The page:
Few historical figures capture the popular imagination like Jeanne d’Arc. Translated into sonnets, songs, film and fiction, her legend is a familiar tale. In the 15th century, a 17 year old peasant girl was called on a divine mission from God to drive the English from France. After leading the French troops to defeat the English near Orléans, bringing about the coronation of Charles VII at Reims, Joan was captured, tried for heresy, and then burned at the stake in Rouen. Twenty-five years after her execution, Pope Callixtus III declared her a martyr.
Even Mark Twain, the famous American author, was so taken with her story that, in 1896, he penned “Personal Recollections of Joan of Arc, by the Sieur Louis de Conte,” a novel recounting the events of her life. Of the work, Twain said: “I like Joan of Arc best of all my books; and it is the best; I know it perfectly well. And besides, it furnished me seven times the pleasure afforded me by any of the others; twelve years of preparation, and two years of writing. The others needed no preparation and got none.”
Joan of Arc has been adopted by France as a symbolic figure and patron saint. But her story had been forgotten until the 19th century, when after France’s defeat to the Germans in the Prussian War, the 3rd Republic glorified this historic figure as nationalist propaganda. In fact, the mythical personnage of Jeanne d’Arc has been appropriated by diverse groups and institutions over time, so the line between fact and fiction has always been blurred.
A brand new museum in Rouen, the location where she was tried, killed, and ultimately exonerated, sheds light on every aspect of Joan of Arc: her real life, the political and religious context of her legend, the historiography, and the idea of story-telling itself.
Opening on March 21, L’Historial Jeanne d’Arc is housed in the Palais de l’Archevêche, where her actual trials took place. A massive construction project has restored the heritage-listed building to its former glory, carefully preserving historic details like the Roman crypt (the oldest part of the building), the soaring gothic archways, and the 15th century kitchens with original fireplaces. On a behind-the-scenes tour of the travaux last fall, France Today was impressed by the painstaking work of the artisanal craftsmen. To install the heating, individual tiles were carefully removed from the floors, and then replaced in the exact order. And the views from the grenier, over the Rouen rooftops, are mesmerizing.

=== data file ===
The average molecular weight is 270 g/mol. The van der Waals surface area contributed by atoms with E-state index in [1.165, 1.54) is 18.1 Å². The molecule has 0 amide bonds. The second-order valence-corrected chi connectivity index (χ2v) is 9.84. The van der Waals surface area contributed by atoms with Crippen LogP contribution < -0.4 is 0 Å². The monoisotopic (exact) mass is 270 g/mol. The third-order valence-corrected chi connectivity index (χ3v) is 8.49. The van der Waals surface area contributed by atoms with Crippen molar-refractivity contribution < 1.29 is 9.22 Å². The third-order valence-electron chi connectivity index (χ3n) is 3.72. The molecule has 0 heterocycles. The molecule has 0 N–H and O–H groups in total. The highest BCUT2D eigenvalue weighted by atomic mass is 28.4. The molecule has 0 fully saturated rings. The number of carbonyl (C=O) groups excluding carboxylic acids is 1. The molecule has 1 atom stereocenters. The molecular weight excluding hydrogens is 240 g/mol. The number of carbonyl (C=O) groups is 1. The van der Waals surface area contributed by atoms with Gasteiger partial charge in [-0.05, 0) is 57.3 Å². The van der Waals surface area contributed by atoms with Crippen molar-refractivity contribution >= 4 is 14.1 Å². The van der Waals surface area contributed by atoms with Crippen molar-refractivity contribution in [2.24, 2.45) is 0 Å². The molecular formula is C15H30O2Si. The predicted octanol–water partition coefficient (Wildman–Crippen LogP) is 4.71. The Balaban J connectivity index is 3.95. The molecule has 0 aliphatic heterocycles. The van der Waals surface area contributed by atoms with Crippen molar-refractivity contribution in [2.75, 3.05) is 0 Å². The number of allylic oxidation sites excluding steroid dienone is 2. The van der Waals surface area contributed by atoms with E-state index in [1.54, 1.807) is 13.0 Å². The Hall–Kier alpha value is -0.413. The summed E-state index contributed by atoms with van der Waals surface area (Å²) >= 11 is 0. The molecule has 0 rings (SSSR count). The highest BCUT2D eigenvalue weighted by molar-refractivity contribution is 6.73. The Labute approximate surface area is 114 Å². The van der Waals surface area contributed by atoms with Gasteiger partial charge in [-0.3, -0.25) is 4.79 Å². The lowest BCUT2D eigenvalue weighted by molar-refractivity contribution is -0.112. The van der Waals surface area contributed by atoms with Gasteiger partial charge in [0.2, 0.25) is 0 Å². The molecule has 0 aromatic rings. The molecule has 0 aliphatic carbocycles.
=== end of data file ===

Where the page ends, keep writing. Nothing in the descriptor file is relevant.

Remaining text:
The museum’s scenography is enhanced by cutting-edge technology, lighting, and films examining Joan’s life and myth. For 1 hour and 15 minutes (the expected duration of the visit), the viewer is dramatically immersed in the Joan of Arc story.
Rouen itself is a fabulous day-trip from Paris. Located on the Seine river just 135 kilometres from Paris, the capital of Normandy is known as the “port of Paris.” This is where Claude Monet obsessively painted canvas after canvas of the gothic cathedral, and where Julia Child had her first-ever meal in France. It’s still possible to eat at the restaurant, La Couronne, located directly on the Place du Vieux Marché. Dating from 1345, La Couronne is the oldest auberge in France, and is a revolving door for celebrities and politicians (and lucky locals and visitors!) who have reveled in the sumptuous Monet-inspired menu.
Historial Jeanne d’Arc, Rue Saint-Romain, Rouen, Tel: +33 (0)2 35 52 48 00. Ticket price is 9.50€ for adults.
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